Army Narrows Playing Field for Joint-Multi Role Helicopter, But Few Public Details Announced

By Valerie Insinna
Karem Aircraft's JMR
The Army has made a decision on which two joint multi-role competitors will move forward to flight tests in 2017, but it’s not ready to make an announcement just yet.  
“Further coordination” with the four competitors involved in the program — Bell Helicopter, AVX Aircraft, Karem Aircraft and a Sikorsky-Boeing team — is needed before naming which companies will receive funding for demonstrations, the Army’s news release stated.
Once that coordination is complete, the Army will announce its path forward later this month or September during a panel discussion featuring members of government and industry.
Under the technical investment agreements between the Army and the companies, both groups must concur on the path forward, said Dan Bailey, the service’s joint multi-role program manager.
“What that means is that if we on the government side and/or the contractors' side were to determine that there need to be changes made in any part of the agreement, there’s a discussion that has to occur between both parties,” he told National Defense.
The joint multi-role demonstration program is a technology development effort that the Army intends to feed into a future vertical lift program of record. The FVL competition is planned to result in a new generation of rotorcraft that will replace current fleets. Four variants — light, medium, heavy and ultra — could be fielded, with the medium-lift version scheduled for introduction in the mid-2030s.
The four JMR competitors can be divided across the lines of company size and aircraft design. Relative unknowns Karem and AVX are facing industry heavyweights Bell Helicopter and Boeing-Sikorsky. All companies have publicly presented initial designs, with Bell and Karem proposing tiltrotor aircraft while Boeing-Sikorsky and AVX offering compound helicopters with coaxial rotors.
The Army has always known that it could not afford to fund all four JMR competitors for flight tests, Bailey said. The companies in the past year have briefed the service on their best technical and programmatic solutions, and the Army has settled on what it believes is the best investment.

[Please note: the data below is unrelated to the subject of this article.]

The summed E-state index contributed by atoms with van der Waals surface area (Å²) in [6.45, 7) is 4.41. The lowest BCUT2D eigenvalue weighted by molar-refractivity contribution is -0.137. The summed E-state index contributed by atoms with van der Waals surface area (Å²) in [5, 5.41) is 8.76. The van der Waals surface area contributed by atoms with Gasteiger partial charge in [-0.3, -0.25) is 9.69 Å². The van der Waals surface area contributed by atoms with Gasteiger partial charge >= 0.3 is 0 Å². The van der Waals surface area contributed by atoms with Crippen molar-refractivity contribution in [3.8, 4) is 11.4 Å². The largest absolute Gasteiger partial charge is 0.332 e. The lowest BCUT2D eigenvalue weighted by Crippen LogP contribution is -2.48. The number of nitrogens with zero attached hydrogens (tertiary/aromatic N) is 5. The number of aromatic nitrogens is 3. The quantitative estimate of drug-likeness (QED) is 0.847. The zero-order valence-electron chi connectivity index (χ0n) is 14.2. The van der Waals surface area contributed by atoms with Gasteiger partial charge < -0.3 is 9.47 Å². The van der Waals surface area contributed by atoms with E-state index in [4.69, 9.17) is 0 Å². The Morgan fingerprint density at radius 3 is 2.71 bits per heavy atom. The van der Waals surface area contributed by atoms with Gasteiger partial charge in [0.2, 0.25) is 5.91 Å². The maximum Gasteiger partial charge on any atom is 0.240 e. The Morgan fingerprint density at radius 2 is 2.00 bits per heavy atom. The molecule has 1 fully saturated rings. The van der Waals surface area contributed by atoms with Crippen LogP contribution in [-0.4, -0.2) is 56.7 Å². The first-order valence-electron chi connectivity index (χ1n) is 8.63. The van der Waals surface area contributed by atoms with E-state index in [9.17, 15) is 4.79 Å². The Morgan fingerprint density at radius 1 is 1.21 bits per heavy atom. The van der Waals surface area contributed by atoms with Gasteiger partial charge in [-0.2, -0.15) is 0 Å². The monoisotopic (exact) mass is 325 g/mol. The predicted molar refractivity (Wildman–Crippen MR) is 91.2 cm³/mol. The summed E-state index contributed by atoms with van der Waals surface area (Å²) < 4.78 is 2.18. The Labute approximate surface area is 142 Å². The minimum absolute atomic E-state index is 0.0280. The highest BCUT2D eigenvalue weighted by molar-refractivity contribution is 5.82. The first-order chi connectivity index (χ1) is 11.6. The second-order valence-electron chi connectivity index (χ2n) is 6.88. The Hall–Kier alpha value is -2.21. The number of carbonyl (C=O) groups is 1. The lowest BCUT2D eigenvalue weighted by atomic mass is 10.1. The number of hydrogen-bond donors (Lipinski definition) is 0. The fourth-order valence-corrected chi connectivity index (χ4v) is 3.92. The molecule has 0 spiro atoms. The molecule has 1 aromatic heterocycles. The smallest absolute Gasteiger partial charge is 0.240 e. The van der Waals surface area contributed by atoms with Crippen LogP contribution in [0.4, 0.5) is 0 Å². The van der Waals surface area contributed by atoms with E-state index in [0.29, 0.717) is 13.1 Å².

Competitors “can certainly offer different arrangements and agreements, but it’s going to have to be within the context of what our decision in terms, of best investment for the Army is,” he said.
“If somebody comes up with something new and different that wasn’t presented to us already, that would probably change the paradigm, but we would not back up from this point and reshape the decision,” he added.
Bailey would not specify whether all competitors would continue to have a role in the program.
“I certainly hope that the ones that do not go to flight test are able to continue to pursue and push their technology,” he said. “But honestly that’s part of the discussions that have to take place.”
If selected to move on, competitors will finalize designs and participate in a critical design review in 2015.
The Army’s hope is that the FVL program will yield speedier rotorcraft that can operate in extreme environmental conditions. Aircraft will likely be required to carry 12 fully equipped troops at cruise speeds of 230 knots while being able to reach altitudes of 6,000 feet in 95-degree Fahrenheit weather.
Last month, executives from the competing companies briefed reporters on their designs and stressed the importance of the joint multi-role and future vertical lift programs to the industrial base. The military has not funded development of new rotorcraft since the V-22 Osprey in the 1980s.
All of the competitors are investing more money into their designs than the Army requires, they said.

Topics: Aviation, Rotary Wing, Science and Engineering Technology

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